When you have been using your system for a long time, it starts building up unnecessary files and packages that need to be removed to clean up your disk space. And it is very important if you are using GUI based system. It will boost the system speed and run all the applications smoothly. This post describes the seven possible aspects to free up disk space in Ubuntu.
- Prerequisites: Check the File System Space Utilization
- Method 1: Remove the Unnecessary Application and Packages
- Method 2: Remove Unwanted Dependencies and Broken Libraries Files
- Method 3: Clean apt Cache
- Method 4: Audit and Cleanup Log Files
- Method 5: Manage Snap Packages, and its Database
- Method 6: Cleanup Trash Folder
Prerequisites: Check the File System Space Utilization
First, check the file system utilization before cleaning up the Ubunutu 22.04 system. To perform this task, Ubuntu 22.04 provides the “Disk Usage Analyzer” application by default.
Click on the “Show Applications” icon. It opens up a new window that contains a “Search” bar and the “Application Menu”. In the “Search” bar, type the “Disk Usage Analyzer” and click on it as shown in the screenshot:
The “Disk Usage Analyzer” utility analyzes the file system space. It provides a graphical representation of each folder utilized:
Note: If the “Disk Usage Analyzer” is not installed (or somehow not working) in your system, then run the “df (disc free)” command on the terminal. It shows the total and used space of all the file systems:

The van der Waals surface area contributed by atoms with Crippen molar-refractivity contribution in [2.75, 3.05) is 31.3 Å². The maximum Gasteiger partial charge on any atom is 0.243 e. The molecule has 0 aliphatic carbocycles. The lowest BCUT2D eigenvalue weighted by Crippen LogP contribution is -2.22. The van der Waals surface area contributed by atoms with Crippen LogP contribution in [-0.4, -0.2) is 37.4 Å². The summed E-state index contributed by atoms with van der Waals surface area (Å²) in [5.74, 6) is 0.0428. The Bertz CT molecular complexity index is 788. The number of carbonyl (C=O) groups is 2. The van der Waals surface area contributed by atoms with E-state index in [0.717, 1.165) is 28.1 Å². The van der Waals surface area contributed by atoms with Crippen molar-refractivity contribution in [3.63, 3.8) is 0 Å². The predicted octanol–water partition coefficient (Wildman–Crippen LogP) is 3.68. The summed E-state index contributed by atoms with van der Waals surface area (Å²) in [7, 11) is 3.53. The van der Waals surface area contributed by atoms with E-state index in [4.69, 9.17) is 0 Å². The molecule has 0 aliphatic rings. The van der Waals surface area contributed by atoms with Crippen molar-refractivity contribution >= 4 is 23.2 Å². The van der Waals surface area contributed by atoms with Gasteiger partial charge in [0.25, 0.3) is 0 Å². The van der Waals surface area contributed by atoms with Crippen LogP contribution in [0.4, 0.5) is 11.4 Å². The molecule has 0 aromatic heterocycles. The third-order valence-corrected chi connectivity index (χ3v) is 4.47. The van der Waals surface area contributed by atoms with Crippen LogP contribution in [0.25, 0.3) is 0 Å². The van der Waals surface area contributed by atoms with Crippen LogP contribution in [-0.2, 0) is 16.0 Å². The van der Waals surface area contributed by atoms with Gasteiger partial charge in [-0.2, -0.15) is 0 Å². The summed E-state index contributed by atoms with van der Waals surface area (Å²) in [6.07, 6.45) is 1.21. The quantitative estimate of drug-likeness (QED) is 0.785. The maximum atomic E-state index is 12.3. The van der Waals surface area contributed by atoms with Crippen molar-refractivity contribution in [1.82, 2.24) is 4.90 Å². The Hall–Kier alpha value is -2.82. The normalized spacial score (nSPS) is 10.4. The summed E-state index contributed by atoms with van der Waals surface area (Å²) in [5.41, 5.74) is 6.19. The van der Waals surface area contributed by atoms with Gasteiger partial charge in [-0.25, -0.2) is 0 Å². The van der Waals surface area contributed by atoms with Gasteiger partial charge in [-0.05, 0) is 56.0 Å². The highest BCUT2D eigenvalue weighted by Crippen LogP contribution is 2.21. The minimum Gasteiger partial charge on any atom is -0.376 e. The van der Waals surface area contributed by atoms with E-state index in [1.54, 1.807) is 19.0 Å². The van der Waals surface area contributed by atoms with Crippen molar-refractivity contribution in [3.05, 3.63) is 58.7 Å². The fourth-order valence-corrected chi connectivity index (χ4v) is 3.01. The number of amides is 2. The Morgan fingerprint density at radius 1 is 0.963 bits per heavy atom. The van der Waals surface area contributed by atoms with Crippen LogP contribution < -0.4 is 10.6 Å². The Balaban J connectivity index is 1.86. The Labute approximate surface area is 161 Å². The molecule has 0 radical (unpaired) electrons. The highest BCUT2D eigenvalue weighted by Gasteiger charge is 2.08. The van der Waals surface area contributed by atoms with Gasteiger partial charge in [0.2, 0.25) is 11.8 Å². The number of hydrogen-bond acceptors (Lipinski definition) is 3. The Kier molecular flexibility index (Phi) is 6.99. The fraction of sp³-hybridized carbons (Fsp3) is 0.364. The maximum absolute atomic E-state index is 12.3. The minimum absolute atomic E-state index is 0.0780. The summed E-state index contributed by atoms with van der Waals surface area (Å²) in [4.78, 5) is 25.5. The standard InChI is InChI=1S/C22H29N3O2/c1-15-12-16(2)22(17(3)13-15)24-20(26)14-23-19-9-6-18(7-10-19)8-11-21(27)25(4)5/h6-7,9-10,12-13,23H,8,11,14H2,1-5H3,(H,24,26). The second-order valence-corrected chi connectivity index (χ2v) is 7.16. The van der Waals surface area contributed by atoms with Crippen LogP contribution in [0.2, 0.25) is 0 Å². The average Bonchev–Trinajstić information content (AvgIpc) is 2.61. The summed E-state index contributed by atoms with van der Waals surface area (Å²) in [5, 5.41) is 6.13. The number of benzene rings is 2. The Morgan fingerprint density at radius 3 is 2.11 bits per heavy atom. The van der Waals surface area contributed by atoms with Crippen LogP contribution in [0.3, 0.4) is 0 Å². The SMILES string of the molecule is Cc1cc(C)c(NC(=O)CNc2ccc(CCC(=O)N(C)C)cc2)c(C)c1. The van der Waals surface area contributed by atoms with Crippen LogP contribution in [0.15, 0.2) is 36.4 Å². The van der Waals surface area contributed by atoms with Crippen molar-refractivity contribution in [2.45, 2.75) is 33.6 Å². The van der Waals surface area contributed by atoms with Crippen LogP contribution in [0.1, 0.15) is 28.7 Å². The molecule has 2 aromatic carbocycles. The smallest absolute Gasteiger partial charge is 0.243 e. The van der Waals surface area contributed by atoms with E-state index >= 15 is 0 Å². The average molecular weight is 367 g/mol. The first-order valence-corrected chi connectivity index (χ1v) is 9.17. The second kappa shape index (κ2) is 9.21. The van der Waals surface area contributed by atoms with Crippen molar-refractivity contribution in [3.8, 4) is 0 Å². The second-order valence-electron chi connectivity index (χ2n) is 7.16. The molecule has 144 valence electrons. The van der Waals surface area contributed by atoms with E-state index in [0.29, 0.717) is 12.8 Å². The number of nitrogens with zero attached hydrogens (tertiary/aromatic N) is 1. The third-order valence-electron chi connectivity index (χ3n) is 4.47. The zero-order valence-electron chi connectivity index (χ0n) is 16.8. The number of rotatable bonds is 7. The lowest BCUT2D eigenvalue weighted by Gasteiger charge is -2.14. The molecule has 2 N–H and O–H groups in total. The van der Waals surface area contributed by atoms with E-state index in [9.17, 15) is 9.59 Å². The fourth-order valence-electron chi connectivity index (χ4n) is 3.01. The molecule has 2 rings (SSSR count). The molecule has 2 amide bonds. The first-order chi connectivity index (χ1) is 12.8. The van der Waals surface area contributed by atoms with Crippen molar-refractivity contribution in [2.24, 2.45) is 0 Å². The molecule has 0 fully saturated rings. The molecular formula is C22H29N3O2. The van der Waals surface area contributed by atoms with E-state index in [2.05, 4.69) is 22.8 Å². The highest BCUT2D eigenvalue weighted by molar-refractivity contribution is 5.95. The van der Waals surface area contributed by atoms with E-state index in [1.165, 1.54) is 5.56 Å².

The output displays the used and available space of each file and folder.
Method 1: Remove the Unnecessary Application and Packages
Suppose you install an application, but later it is no longer useful, and you forget to remove them, or maybe your system comes with a bunch of games pre-installed, and you won’t be playing most of them. It takes the space on your hard drive and poses a security risk. So, removing any software is best, even if you are not using it in the Linux distribution Ubuntu.
To remove the unnecessary applications and packages, open the “Ubuntu Software Center” available in the dock panel of the Ubuntu desktop. Navigate to the “Installed” icon in the menu bar:
The installed application list is shown in the “Ubuntu Software Center” window. Scroll down the list and press the “uninstall” button to remove any of the unnecessary applications from the system:
The package can be removed by following the below-mentioned command:
$ sudo apt remove [pacakge-name]
Method 2: Remove Unwanted Dependencies and Broken Libraries Files
When we install a package in the Ubuntu system, it will also install some other packages along with dependencies. Later, if you remove that package, those automatically installed packages, and dependencies are not removed and useless. It just takes up additional space in the hard drive.
So, you can use the apt “autoremove” and “autoclean” commands to remove the unnecessary dependencies and broken libraries. The general syntax of the “autoremove” command is written below:
$ sudo apt autoremove
The “autoremove” command has removed all the unwanted dependencies.
The basic syntax of the “autoclean” command is as follows:
$ sudo apt autoclean
At this point, all the broken libraries are removed from the entire Ubuntu system.
Method 3: Cleanup apt Cache
The system automatically builds up the cache database when any package is installed in Ubuntu. This cache takes up extra space in the hard drive.
Remove or clean up this cache to get free space from the hard drive. It is similar to Windows creating common files in the C drive when we download and install the software.
The Ubuntu system maintains that database inside the “var/cache/apt” folder. Run the “du” command to check the disk utilization as shown in the screenshot: